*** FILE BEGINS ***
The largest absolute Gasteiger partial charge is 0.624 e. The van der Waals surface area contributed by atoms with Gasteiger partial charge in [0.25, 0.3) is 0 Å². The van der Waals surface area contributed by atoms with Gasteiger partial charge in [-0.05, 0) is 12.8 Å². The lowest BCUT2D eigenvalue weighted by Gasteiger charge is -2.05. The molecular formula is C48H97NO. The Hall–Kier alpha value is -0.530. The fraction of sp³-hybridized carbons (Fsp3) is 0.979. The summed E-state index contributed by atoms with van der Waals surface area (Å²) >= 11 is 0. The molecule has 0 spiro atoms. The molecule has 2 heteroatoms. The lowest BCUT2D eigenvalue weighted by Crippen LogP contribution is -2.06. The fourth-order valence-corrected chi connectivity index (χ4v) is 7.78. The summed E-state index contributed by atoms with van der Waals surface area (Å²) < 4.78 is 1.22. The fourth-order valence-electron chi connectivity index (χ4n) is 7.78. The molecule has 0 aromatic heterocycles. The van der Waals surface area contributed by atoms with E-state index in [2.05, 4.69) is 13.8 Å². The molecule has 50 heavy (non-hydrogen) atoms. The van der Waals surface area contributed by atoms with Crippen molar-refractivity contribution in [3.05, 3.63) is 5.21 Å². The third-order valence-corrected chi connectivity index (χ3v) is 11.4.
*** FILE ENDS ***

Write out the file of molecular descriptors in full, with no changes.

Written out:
The largest absolute Gasteiger partial charge is 0.624 e. The van der Waals surface area contributed by atoms with Gasteiger partial charge in [0.25, 0.3) is 0 Å². The van der Waals surface area contributed by atoms with Gasteiger partial charge in [-0.05, 0) is 12.8 Å². The lowest BCUT2D eigenvalue weighted by Gasteiger charge is -2.05. The molecular formula is C48H97NO. The Hall–Kier alpha value is -0.530. The fraction of sp³-hybridized carbons (Fsp3) is 0.979. The summed E-state index contributed by atoms with van der Waals surface area (Å²) >= 11 is 0. The molecule has 0 spiro atoms. The molecule has 2 heteroatoms. The lowest BCUT2D eigenvalue weighted by Crippen LogP contribution is -2.06. The fourth-order valence-corrected chi connectivity index (χ4v) is 7.78. The summed E-state index contributed by atoms with van der Waals surface area (Å²) < 4.78 is 1.22. The fourth-order valence-electron chi connectivity index (χ4n) is 7.78. The molecule has 0 aromatic heterocycles. The van der Waals surface area contributed by atoms with E-state index in [2.05, 4.69) is 13.8 Å². The molecule has 50 heavy (non-hydrogen) atoms. The van der Waals surface area contributed by atoms with Crippen molar-refractivity contribution in [3.05, 3.63) is 5.21 Å². The third-order valence-corrected chi connectivity index (χ3v) is 11.4.